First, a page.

People who have undetectable viral loads within a year of therapy are more likely to have a normal life expectancy compared with those who failed to achieve viral suppression.

Other Supportive Measures

Other lifestyle changes to consider after an HIV-positive result include: 

  • Staying up-to-date on vaccines
  • Quitting smoking
  • Lowering alcohol intake
  • Taking over-the-counter pain relievers

It is important to maintain ongoing therapy and regular doctor's visits to monitor the progression of HIV infection properly.

An HIV diagnosis often makes people feel distressed and anxious. So it’s important to have a support system that can help you cope healthily with a new HIV-positive diagnosis.


An HIV diagnosis is made after a positive test and a confirmation test. Stages categorize HIV. Stage 1 is acute infection, stage 2 is latent infection, and stage 3 is AIDS.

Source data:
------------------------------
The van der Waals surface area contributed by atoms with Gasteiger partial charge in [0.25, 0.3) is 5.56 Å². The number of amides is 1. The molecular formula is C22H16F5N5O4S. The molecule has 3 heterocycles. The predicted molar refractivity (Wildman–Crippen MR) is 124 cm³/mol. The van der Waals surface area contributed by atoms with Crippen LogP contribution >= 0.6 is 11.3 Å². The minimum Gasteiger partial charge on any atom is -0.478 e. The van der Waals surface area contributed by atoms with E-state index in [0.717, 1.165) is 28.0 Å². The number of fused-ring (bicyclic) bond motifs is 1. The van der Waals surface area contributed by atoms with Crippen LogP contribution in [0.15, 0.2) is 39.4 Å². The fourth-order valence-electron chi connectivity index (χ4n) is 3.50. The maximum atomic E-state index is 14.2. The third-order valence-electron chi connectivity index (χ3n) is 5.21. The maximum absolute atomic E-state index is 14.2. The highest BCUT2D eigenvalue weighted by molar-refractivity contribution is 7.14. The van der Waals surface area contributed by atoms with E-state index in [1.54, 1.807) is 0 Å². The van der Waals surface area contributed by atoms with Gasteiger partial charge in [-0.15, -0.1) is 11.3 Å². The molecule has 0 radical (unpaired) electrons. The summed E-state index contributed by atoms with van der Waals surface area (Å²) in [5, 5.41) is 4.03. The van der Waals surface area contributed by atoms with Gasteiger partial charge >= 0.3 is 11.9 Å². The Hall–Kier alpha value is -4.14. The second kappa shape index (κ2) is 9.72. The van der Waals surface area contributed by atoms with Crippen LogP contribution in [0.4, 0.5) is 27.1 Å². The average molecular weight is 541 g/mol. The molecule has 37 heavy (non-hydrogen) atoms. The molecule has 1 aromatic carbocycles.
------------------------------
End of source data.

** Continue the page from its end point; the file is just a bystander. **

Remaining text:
Most people with HIV will not go on to develop AIDS. That's because antiretroviral therapy drugs work well to suppress the virus and prevent it from developing into AIDS.

HIV and AIDS are not the same things. HIV is a virus, and AIDS is a condition that results from the body's immune system being badly damaged by the virus.

A Word From Verywell

Getting an HIV-positive diagnosis can be overwhelming. But finding out early can allow you to access treatment and prevent the infection from getting worse. Many people living with HIV manage to keep their infection under control with the latest treatment options.

If you’ve been diagnosed with HIV, locate your HIV care service, your state’s HIV hotline, an HIV health provider, and an HIV specialist. In addition, the CDC offers a large list of resources for housing, mental health care, traveling, and combating the stigma surrounding HIV. 

For those feeling alienated or confused, join an HIV support group. In addition, be sure to stay up-to-date on HIV therapy and focus on your well-being.

An HIV-positive diagnosis isn’t the end of your future. Maintaining a positive mindset and taking proactive steps toward controlling the infection can help you live a healthy life.